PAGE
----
Breaking News–The Good Lord Bird has been longlisted for a 2013 National Book Award in fiction.  It’s my pick because I absolutely love it!

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North of Hope by Shannon Huffman Polson

North of Hope by Shannon Huffman Polson (Zondervan; 255 pages; $16.99).

north of hope

            Shannon Huffman Polson’s sobering yet sentimental memoir North of Hope is an extraordinary voyage of self-discovery for the author.  On June 25, 2005, the writer’s father and stepmother were declared dead after a bear attacked them in Alaska’s Arctic National Wildlife Refuge.  A wave of grief and anger enveloped Polson.

Each day, she “came home from work and stretched out on the couch, flattened like roadkill.” Polson eloquently illustrates the deep sorrow she felt; her misery is palpable.

The memoirist envied “cultures that have mourning traditions,” those who wear black or who tear their clothing.  “Why had our culture done away with all that?” she asked.  “To spare the majority the discomfort that each of us must one day face?  And by doing so robbing every one of us of the space to grieve and neutering society’s ability to mourn with the bereaved, our chance to appreciate life more for knowing death?”  Polson felt cheated.  It occurred to her “that grief is something imposed, but that grieving is something that must be learned and, like anything of consequence, would reveal its realities slowly, over a lifetime.”

But Polson does not have a lifetime; she must grapple with her anguish somehow so she can “make it through the shadowed valley and someday come out the other side.”

One year after the horrible tragedy, Polson and two companions, one of whom is her adopted brother, set off on a daring expedition to trace their father and stepmother’s route.  The Arctic was a place her dad loved, a magical place that “worked its way under his skin” and “became a part of him.”  Polson embarks on the expedition to “find” her father, “to know him,” and to “glimpse some of the magic” he and his wife had experienced on their trip.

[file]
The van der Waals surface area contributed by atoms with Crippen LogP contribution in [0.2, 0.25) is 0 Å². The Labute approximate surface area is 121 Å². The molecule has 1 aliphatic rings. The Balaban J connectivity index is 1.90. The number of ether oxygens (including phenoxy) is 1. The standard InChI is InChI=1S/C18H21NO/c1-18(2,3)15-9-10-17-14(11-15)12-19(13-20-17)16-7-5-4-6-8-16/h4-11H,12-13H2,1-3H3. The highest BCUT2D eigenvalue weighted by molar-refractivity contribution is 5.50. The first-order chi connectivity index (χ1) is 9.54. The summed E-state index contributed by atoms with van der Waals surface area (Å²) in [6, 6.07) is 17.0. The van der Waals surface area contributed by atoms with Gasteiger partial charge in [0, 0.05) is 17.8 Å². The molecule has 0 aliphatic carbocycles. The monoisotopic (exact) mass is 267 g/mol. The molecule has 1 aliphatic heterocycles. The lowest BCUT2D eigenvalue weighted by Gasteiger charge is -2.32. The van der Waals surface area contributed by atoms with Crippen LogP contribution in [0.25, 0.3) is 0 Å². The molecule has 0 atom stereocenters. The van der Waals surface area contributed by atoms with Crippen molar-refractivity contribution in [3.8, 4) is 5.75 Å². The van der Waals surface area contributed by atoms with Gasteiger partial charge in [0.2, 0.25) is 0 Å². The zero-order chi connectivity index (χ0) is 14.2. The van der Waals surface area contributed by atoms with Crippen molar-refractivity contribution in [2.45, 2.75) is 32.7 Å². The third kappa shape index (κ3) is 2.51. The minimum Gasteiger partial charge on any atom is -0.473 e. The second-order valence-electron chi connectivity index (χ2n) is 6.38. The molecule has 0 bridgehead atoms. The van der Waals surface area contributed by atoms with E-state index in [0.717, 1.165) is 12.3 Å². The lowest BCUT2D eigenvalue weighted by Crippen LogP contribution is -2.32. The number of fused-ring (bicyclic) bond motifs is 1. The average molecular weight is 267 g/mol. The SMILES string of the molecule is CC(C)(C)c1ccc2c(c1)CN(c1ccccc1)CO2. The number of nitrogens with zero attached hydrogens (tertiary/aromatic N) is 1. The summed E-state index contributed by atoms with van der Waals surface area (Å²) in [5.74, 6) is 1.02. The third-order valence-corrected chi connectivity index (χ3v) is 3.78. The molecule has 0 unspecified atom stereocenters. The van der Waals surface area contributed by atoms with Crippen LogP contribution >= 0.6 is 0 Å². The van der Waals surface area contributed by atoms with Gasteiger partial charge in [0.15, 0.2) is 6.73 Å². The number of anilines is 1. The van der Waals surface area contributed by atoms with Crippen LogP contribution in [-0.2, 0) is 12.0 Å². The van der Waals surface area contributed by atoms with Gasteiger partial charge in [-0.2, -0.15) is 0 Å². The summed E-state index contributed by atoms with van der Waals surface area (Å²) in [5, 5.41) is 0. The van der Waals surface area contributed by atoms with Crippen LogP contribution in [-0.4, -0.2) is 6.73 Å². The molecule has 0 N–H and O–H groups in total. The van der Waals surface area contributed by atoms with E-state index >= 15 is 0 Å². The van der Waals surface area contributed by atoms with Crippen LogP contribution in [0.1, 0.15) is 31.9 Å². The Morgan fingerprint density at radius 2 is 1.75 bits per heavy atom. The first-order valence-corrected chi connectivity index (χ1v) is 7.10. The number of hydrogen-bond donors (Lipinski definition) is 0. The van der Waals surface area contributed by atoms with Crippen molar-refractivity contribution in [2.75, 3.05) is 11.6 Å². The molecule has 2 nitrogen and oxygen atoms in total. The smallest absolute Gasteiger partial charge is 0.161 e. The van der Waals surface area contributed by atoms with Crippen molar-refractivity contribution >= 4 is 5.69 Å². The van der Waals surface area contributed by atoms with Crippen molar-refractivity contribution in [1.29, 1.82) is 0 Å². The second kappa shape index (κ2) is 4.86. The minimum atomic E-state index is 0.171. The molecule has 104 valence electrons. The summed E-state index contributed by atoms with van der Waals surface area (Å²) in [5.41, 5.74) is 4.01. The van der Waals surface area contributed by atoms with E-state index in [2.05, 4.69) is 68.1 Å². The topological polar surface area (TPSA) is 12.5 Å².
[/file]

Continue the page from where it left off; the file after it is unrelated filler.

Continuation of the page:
Polson writes, “Throughout humankind’s long history, the idea of journey has carried with it expectations of adventure, of wildlife, of challenge, of conquest.”  As the writer and those who accompany her undertake this arduous and dangerous Arctic journey, we go along with them.  Polson ably navigates her narrative with flashbacks and incredible descriptions of Alaska’s wildlife.  Their adventure is both beautiful and perilous, especially when the group spots a pair of grizzlies.  The bears fill Polson with wonder, but they also repulse her as she thinks what one did to her family.

By turns sobering and inspirational, North of Hope is a meditation on grief and family and a daughter’s love letter to her deceased father.  Polson’s memoir is also a quiet yet powerful treatise on environmental changes and the effects of global warming and development in the Arctic.  If you enjoyed Cheryl Strayed’s Wild, then you will love North of Hope.  Polson does for Alaska’s Arctic what Strayed did for the Pacific Crest Trail.

Although Polson structures her account around the Requiem Mass, North of Hope is rousing, as these funeral hymns lead her to a river and help her find her way forward.

Shannon Huffman Polson

Shannon Huffman Polson

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Book Review: The Map of Lost Memories by Kim Fay

 

The Map of Lost Memories by Kim Fay (Ballantine Books; 326 pages; $26).

 

            When author and former bookseller Kim Fay was a little girl, she became fascinated with Southeast Asia.  Her grandfather played a significant role in her growing obsession.  He was a sailor in the Orient in the 1930s and told Fay stories about his life.  Together, they would study photographs from that era; Fay was entranced.

 

After graduating from college, Fay traveled to Asia for the first time and promptly fell in love.  Everything about the region heightened her senses and made her feel alive.  Later, she moved to Vietnam and learned of a French couple, Andre and Clara Malraux, who looted a Cambodian temple in the 1920s to raise funds for the Communists.  Just like that, Fay had an idea for a story.  Thus, The Map of Lost Memories was born.

 

Part adventure (think Indiana Jones, but with a female lead), part quest, part mystery, The Map of Lost Memories is passionate, fast-paced, absorbing, and full of plot twists.  The lush, green vegetation of Cambodia and the rhythms, habits, and culture of the country come to life.  This reviewer felt like she had been transported into the story herself.

 

Like Fay, Irene Blum grew up on stories of Southeast Asia.  Her mother, in fact, was kidnapped in Manila when she was pregnant with Irene.  She died when Irene was little.  After her death, it was just Irene, her father, and the mysterious Mr. Simms, a wealthy friend of the family.